Thursday, July 02, 2015

Thursday Thoughts with E.E. Montgomery

Reflection and Rebuilding

In my immediate family there’s been a birth and a death in the same week. The baby is now settling in at home and the funeral is over, and we’re trying to find a new normal.

I’ve been thinking about life and death and how they cycle around each other like electrons around a nucleus. Sometimes atoms fuse with others and become different elements. That’s when everything changes and we have to find a new balance in what remains.

Life this week is very different to what it was a bit more than two weeks ago. The balance has been upset, an electron has disappeared and a new one added but they were different weights, so all the other electrons are spinning madly to find a new centre around which to achieve their balance. We’ve lost a lifetime of experience and memories and caring, and we’ve gained another that’s brand new and ready to discover the world.

So how do we find our new balance? I think dreams play a big part in that. Dreams can take a number of forms. One of them is the dreams we have when we’re asleep; unconscious unravellings that we have little control over.

About three weeks after my father died, I had a dream. Up until that time, I’d been floundering, lurching from one pain-filled day to the next. I had no memories of each day except that I knew I wasn’t coping. I couldn’t stop crying. All my actions and interactions with others were carried out in a soupy fog.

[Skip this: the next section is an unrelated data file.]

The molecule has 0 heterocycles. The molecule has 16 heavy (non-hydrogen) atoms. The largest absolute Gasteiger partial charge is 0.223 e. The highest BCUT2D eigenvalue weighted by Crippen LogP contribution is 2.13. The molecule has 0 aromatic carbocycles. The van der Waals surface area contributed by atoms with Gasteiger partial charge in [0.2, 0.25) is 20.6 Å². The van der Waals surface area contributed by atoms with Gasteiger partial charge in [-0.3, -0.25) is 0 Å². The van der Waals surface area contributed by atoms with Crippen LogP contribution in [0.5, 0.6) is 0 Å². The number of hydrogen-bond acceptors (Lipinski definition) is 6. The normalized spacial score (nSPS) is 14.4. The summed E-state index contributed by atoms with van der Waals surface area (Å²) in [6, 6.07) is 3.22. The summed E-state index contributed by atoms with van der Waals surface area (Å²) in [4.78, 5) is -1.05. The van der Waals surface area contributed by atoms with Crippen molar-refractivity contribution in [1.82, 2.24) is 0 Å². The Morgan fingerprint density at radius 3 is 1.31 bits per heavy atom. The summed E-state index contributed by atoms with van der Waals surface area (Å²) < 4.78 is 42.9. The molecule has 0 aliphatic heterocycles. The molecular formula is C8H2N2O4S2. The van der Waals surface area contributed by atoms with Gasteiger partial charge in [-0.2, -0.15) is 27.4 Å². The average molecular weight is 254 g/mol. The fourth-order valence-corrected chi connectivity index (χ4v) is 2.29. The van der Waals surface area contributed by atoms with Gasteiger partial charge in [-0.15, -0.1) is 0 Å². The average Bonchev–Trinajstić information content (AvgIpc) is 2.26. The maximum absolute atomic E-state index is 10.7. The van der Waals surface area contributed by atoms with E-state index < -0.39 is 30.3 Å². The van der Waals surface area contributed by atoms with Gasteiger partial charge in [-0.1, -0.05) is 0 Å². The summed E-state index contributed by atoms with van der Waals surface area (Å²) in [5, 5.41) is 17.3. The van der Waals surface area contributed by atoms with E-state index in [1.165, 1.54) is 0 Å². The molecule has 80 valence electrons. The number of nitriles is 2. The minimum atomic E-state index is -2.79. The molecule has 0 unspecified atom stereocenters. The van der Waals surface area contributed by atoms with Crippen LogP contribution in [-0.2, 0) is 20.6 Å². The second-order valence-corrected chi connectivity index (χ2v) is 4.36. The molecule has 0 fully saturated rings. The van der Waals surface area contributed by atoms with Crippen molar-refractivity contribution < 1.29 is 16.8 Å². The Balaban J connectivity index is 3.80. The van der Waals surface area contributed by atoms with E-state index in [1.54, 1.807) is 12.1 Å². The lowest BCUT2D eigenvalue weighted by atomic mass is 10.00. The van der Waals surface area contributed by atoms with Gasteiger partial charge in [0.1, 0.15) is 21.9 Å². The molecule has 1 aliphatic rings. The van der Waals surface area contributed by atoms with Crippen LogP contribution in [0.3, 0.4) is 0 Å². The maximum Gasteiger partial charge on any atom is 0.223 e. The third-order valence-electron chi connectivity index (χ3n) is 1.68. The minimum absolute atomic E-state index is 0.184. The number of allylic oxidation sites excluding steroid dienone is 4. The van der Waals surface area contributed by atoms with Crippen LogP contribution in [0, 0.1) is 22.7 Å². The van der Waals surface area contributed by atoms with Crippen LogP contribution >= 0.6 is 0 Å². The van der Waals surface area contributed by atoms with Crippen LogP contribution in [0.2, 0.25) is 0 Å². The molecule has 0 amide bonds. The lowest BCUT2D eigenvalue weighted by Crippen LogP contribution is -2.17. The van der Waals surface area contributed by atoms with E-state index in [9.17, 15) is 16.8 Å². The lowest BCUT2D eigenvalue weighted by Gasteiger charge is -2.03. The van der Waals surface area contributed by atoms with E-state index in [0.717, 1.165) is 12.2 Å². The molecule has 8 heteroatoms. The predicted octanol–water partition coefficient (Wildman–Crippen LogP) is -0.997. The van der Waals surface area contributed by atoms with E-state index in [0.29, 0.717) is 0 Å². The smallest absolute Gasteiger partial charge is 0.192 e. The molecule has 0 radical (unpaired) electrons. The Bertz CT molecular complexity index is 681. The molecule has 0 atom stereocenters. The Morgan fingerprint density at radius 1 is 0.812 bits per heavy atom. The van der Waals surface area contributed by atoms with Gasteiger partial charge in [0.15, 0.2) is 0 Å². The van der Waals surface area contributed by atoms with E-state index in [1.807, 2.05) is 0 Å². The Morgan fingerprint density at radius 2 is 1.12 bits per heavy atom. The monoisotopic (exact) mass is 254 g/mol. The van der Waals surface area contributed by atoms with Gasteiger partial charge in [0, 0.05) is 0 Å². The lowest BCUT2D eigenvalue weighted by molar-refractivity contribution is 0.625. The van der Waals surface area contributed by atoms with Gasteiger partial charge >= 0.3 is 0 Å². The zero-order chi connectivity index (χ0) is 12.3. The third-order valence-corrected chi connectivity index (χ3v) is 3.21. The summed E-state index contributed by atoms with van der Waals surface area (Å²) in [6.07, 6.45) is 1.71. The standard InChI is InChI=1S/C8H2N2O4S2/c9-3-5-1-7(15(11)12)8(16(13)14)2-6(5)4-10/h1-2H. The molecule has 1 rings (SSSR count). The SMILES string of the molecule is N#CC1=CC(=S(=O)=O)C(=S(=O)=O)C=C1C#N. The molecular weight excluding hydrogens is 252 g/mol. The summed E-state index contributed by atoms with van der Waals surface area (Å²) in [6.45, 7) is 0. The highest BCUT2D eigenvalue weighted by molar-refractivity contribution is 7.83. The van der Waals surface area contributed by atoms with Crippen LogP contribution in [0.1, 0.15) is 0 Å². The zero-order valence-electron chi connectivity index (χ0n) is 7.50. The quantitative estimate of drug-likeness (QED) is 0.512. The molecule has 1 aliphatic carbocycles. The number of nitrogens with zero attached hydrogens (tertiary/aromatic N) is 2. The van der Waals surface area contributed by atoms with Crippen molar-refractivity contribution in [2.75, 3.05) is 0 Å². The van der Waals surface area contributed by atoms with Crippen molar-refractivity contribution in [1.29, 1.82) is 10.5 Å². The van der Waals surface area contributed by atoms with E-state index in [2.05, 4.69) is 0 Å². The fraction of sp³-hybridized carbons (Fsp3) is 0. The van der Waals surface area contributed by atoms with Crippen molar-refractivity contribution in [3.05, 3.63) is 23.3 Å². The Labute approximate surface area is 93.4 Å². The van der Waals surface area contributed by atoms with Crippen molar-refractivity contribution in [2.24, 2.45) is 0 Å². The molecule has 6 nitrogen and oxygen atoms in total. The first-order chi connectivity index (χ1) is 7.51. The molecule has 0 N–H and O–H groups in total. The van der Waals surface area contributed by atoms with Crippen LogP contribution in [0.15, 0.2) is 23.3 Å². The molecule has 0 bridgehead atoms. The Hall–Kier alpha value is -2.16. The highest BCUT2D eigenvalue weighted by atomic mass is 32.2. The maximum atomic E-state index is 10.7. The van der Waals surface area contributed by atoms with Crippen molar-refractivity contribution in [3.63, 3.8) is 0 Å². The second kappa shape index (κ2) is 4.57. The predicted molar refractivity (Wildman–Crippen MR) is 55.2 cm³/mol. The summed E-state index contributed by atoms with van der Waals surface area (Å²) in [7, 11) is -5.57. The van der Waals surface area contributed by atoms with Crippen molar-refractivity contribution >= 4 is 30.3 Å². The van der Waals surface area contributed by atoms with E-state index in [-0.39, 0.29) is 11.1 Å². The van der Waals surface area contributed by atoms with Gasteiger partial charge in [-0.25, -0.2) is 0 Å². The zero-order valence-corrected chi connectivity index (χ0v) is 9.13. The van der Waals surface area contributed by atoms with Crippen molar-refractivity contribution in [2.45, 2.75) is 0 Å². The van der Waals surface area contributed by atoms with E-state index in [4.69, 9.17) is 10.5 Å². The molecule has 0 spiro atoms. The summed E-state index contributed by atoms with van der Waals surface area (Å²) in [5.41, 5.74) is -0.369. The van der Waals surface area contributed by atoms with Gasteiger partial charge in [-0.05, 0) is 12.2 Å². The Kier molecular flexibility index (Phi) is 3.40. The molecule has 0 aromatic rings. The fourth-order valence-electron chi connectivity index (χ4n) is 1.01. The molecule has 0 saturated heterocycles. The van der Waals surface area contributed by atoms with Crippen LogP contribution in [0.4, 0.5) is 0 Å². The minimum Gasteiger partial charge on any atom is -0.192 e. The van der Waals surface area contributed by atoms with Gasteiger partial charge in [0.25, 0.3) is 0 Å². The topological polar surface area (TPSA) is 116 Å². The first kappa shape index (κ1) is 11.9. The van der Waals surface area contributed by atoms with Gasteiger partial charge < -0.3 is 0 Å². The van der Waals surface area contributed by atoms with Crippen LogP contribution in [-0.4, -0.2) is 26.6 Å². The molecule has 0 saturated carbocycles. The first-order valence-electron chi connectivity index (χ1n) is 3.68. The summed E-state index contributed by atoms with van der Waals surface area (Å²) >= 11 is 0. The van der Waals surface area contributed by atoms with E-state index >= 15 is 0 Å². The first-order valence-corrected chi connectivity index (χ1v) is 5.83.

Then the dream happened.

My dad and I used to walk around the neighbourhood sometimes. We’d discuss one neighbour’s grapes, and the cows another neighbour had in their spare lot. We’d inspect gardens and discuss the likely care needed to achieve such perfection. We’d talk about the minutae of life; things that seem irrelevant but have a defined place at certain times.

I don’t remember many of these conversations. Sometimes something happens and a sentence or two that my father said on these walks will pop into my head like a firefly in a thicket, bright and illuminating but gone again in an instant.

It was one of those walks that I dreamed just after my father’s death. The conversation was forgotten by the time I awoke, except for one small part. About half way through our usual route, my father turned off the path. I started to follow him but he stopped me and told me to continue the way we’d been going. He had to go a different way now. I awoke in tears, sobbing, inconsolable. Yet when I finally calmed down, I noticed the calmness went deeper than the surface I’d been trying to present to everyone since Dad’s death. I knew I could live again.

Other types of dreams can sustain life in different ways. Sometimes they come to fruition, sometimes not. I have dreams now for the new baby in the family. I dream of him growing into a caring, thoughtful human being. I’m going to do everything I can to support both him and his parents, in the hope he’ll do just that.

In amongst all that, life goes on. The bits of life not reliant on the lives lost and gained haven’t changed all that much. Those pieces still need input and care while we reflect and rebuild.